Race and Justice in Transnational Perspective: "From the Conservation of Races to the Cosmic Race," Juliet Hooker, Assoc. Prof. of Government, University of Texas at Austin

The Mexican philosopher José Vasconcelos [1882-1959] and the African American political thinker W.E.B. DuBois [1868-1963] are viewed as having developed conceptions of race and racial identity that are quintessentially Latin American and U.S. American respectively.  Vasconcelos is one of Latin America’s foremost advocates of mestizaje; his notion of the Cosmic Race is generally viewed as articulating a more complex approach to race that sought to dismantle specific racial group identities and reformulate hybrid subjectivities. This approach is often contrasted to the binary, static conceptions of race developed in the U.S., including by African-American thinkers. This paper analyzes this characterization of Latin American and African American political thought by comparing Vasconcelos and DuBois’ arguments about race, especially racial identity. In particular, I will analyze DuBois’ discussion of racial mixing in the U.S. and the motivations behind Vasconcelos’ account of mestizaje in order to complicate the comparison between supposedly static, biologically grounded accounts of race and flexible notions of race that are able to acknowledge processes of racial mixing.  The aim of this juxtaposition is to stage a hemispheric dialogue about race between these two towering American pensadores, in order to show the surprising points of convergence and divergence between U.S. and Latin American ideas about race.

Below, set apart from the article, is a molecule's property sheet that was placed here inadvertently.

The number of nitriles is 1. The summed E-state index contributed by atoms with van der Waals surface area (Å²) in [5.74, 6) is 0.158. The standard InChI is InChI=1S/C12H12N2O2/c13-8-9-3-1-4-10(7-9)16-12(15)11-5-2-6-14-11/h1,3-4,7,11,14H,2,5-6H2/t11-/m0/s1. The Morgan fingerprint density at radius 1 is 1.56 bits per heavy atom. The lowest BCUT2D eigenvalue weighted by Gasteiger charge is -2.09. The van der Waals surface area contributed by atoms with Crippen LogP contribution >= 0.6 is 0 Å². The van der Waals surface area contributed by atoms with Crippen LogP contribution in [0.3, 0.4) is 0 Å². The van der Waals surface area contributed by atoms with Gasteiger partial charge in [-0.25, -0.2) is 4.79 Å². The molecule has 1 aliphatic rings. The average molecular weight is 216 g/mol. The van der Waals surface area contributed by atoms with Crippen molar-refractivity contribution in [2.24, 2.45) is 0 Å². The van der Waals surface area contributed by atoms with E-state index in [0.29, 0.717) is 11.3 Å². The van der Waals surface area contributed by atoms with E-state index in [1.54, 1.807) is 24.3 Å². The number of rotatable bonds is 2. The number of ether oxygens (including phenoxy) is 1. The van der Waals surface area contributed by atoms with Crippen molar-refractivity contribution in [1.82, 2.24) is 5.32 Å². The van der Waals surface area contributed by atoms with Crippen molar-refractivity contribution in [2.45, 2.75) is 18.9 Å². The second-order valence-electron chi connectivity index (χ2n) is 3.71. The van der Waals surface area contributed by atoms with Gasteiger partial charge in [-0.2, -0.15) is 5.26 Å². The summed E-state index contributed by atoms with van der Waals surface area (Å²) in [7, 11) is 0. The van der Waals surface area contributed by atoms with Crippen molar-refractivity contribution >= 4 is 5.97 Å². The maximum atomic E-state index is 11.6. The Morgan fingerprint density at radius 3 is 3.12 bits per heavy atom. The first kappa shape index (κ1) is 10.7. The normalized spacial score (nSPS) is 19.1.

This lecture is part of the seminar series "Race and Justice in Transnational Perspective," which is organized by Tanya Golash-Boza, Nigel Hatton, and David Torres-Rouff. The event is co-sponsored by the UC Center for New Racial Studies, Sociology, and SSHA.  For Juliet Hooker's bio and CV, click here

October 23, 2013 - 5:30pm